The territory of the controversy is divided into Pro territory--all the potential arguments available to those arguing for the the topic--and Con territory. The line dividing Pro from Con is a point of clash, where those arguments compete. Broady speaking, the objective of the Pro and Con side to to make arguments (and engage their opponents' arguments) to move the line in their favor, thereby occupying more territory:

The territory of a controversy may be subdivided into issues representing smaller, more focused points of clash within the larger controversy.

Issues direct the debaters' and audience's attention, making the debate more predictable and easier to follow. If we were to debate about whether we should ban tobacco products, the issues we explore might include the public health, economic and individual rights dimensions of the topic.

The moves in debate

The exchange of arguments is the essence of debating, but exchanging arguments actually consists of a number of discreet moves debaters may make.

Definitional argumentation

Definitional argumentation involves the contest over what the terms of the topic mean. If arguing about a ban on tobacco products, debaters may disagree over whether a ban on tobacco products includes nicotine delivery devices such as vaping pens. If "tobacco products" means "all substances that deliver nicotine" then a ban would include such devices. If "tobacco products" includes only those products that are made of tobacco, vaping devices wouldn't be banned. Such a distinction may be material to the debate and subject to the arguments made by the debaters.

Constructive argumentation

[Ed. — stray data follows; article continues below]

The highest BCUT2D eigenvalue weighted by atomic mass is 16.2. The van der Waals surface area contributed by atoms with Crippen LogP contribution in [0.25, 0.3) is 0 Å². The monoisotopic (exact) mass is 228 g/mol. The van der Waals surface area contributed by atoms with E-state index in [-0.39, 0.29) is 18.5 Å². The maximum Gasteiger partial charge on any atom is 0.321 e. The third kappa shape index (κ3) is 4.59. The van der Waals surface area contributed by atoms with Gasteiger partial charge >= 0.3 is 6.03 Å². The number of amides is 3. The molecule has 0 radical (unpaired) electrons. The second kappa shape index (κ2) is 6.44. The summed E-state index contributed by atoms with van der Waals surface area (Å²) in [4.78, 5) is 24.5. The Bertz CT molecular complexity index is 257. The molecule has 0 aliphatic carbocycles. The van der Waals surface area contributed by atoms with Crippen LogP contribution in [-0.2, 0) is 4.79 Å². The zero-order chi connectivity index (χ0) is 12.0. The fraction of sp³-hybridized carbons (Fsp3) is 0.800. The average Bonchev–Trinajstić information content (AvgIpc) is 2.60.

Constructive argumentation involves building arguments to establish, advance and hold territory in the debate. When a debater makes a claim--particularly about a theme or subject not yet introduced into the debate--and substantiates that claim with evidence and reasoning, they are engaged in constructive argumentation. Constructive argumentation also involves assembling a series of arguments to make a complete case for the Pro or Con side of a topic or defending an argument from an opponent's critique.

Deconstructive argumentation

Deconstructive argumentation consists of engagement with an opponent's arguments in an effort to diminish the strength of that argument in the eyes of the audience. Typically comprised of direct refutation, deconstructive argumentation occurs when a debater identifies a competing argument, offers critique of that argument's evidentiary foundation or reasoning operation and explains how the weakening of that argument affects their opponent's overall effort.

Comparative argumentation

Comparative argumentation occurs when debaters move beyond the (constructive or deconstructive) consideration of individual arguments and focus on the big picture. Debaters are engaged in comparative argumentation when they explain why the arguments they're winning should be considered more in their audience's evaluation of the debate than the arguments their opponents may be winning.